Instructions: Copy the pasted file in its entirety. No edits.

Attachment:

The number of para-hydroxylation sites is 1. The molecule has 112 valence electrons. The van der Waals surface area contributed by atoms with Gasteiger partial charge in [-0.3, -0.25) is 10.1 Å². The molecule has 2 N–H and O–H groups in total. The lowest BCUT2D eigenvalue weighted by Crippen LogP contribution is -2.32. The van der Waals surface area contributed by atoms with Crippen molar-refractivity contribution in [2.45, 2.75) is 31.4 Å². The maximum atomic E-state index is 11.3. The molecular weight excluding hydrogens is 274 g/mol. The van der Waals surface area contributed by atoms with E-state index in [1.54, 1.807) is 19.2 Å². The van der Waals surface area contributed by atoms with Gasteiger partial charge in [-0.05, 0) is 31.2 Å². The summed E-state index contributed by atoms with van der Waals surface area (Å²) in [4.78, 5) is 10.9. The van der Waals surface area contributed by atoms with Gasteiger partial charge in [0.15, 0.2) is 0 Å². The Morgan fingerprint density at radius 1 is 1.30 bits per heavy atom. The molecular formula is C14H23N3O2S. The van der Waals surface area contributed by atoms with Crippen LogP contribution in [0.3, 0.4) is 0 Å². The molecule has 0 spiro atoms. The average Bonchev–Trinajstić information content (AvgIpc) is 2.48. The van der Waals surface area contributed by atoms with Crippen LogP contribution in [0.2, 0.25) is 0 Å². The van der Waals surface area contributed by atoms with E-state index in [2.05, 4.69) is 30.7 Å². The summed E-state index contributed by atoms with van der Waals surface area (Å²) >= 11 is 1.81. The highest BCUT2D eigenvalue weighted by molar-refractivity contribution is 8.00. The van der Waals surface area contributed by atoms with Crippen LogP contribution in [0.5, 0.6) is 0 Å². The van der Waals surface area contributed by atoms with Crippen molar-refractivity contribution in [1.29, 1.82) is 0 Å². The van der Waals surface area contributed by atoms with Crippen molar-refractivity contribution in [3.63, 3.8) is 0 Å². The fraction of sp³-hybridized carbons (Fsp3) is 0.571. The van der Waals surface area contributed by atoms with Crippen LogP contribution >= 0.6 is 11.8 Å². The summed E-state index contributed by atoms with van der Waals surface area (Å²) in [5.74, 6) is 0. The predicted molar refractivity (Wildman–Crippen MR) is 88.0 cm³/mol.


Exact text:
The number of para-hydroxylation sites is 1. The molecule has 112 valence electrons. The van der Waals surface area contributed by atoms with Gasteiger partial charge in [-0.3, -0.25) is 10.1 Å². The molecule has 2 N–H and O–H groups in total. The lowest BCUT2D eigenvalue weighted by Crippen LogP contribution is -2.32. The van der Waals surface area contributed by atoms with Crippen molar-refractivity contribution in [2.45, 2.75) is 31.4 Å². The maximum atomic E-state index is 11.3. The molecular weight excluding hydrogens is 274 g/mol. The van der Waals surface area contributed by atoms with E-state index in [1.54, 1.807) is 19.2 Å². The van der Waals surface area contributed by atoms with Gasteiger partial charge in [-0.05, 0) is 31.2 Å². The summed E-state index contributed by atoms with van der Waals surface area (Å²) in [4.78, 5) is 10.9. The van der Waals surface area contributed by atoms with Gasteiger partial charge in [0.15, 0.2) is 0 Å². The Morgan fingerprint density at radius 1 is 1.30 bits per heavy atom. The molecular formula is C14H23N3O2S. The van der Waals surface area contributed by atoms with Crippen LogP contribution in [0.3, 0.4) is 0 Å². The molecule has 0 spiro atoms. The average Bonchev–Trinajstić information content (AvgIpc) is 2.48. The van der Waals surface area contributed by atoms with Crippen LogP contribution in [0.2, 0.25) is 0 Å². The van der Waals surface area contributed by atoms with E-state index in [2.05, 4.69) is 30.7 Å². The summed E-state index contributed by atoms with van der Waals surface area (Å²) >= 11 is 1.81. The highest BCUT2D eigenvalue weighted by molar-refractivity contribution is 8.00. The van der Waals surface area contributed by atoms with Crippen LogP contribution in [0.5, 0.6) is 0 Å². The van der Waals surface area contributed by atoms with Crippen molar-refractivity contribution in [1.29, 1.82) is 0 Å². The van der Waals surface area contributed by atoms with Crippen molar-refractivity contribution in [3.63, 3.8) is 0 Å². The fraction of sp³-hybridized carbons (Fsp3) is 0.571. The van der Waals surface area contributed by atoms with Crippen LogP contribution >= 0.6 is 11.8 Å². The summed E-state index contributed by atoms with van der Waals surface area (Å²) in [5.74, 6) is 0. The predicted molar refractivity (Wildman–Crippen MR) is 88.0 cm³/mol.